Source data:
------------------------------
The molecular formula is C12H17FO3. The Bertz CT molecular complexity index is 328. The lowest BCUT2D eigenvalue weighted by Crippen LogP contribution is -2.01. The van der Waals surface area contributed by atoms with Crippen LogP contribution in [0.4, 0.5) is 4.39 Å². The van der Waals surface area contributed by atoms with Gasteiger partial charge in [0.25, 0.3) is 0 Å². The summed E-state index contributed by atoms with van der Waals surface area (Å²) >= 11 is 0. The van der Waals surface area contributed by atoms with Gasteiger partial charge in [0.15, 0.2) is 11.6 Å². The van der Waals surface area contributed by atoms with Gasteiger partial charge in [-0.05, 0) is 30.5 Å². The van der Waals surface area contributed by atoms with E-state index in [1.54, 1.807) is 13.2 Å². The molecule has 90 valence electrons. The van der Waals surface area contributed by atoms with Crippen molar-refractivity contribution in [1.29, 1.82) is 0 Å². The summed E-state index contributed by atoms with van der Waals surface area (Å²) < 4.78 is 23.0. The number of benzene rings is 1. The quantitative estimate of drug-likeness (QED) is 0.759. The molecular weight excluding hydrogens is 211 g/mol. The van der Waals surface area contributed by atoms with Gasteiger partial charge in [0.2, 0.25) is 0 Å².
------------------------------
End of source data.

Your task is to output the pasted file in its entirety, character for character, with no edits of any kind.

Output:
The molecular formula is C12H17FO3. The Bertz CT molecular complexity index is 328. The lowest BCUT2D eigenvalue weighted by Crippen LogP contribution is -2.01. The van der Waals surface area contributed by atoms with Crippen LogP contribution in [0.4, 0.5) is 4.39 Å². The van der Waals surface area contributed by atoms with Gasteiger partial charge in [0.25, 0.3) is 0 Å². The summed E-state index contributed by atoms with van der Waals surface area (Å²) >= 11 is 0. The van der Waals surface area contributed by atoms with Gasteiger partial charge in [0.15, 0.2) is 11.6 Å². The van der Waals surface area contributed by atoms with Gasteiger partial charge in [-0.05, 0) is 30.5 Å². The van der Waals surface area contributed by atoms with E-state index in [1.54, 1.807) is 13.2 Å². The molecule has 90 valence electrons. The van der Waals surface area contributed by atoms with Crippen molar-refractivity contribution in [1.29, 1.82) is 0 Å². The summed E-state index contributed by atoms with van der Waals surface area (Å²) < 4.78 is 23.0. The number of benzene rings is 1. The quantitative estimate of drug-likeness (QED) is 0.759. The molecular weight excluding hydrogens is 211 g/mol. The van der Waals surface area contributed by atoms with Gasteiger partial charge in [0.2, 0.25) is 0 Å².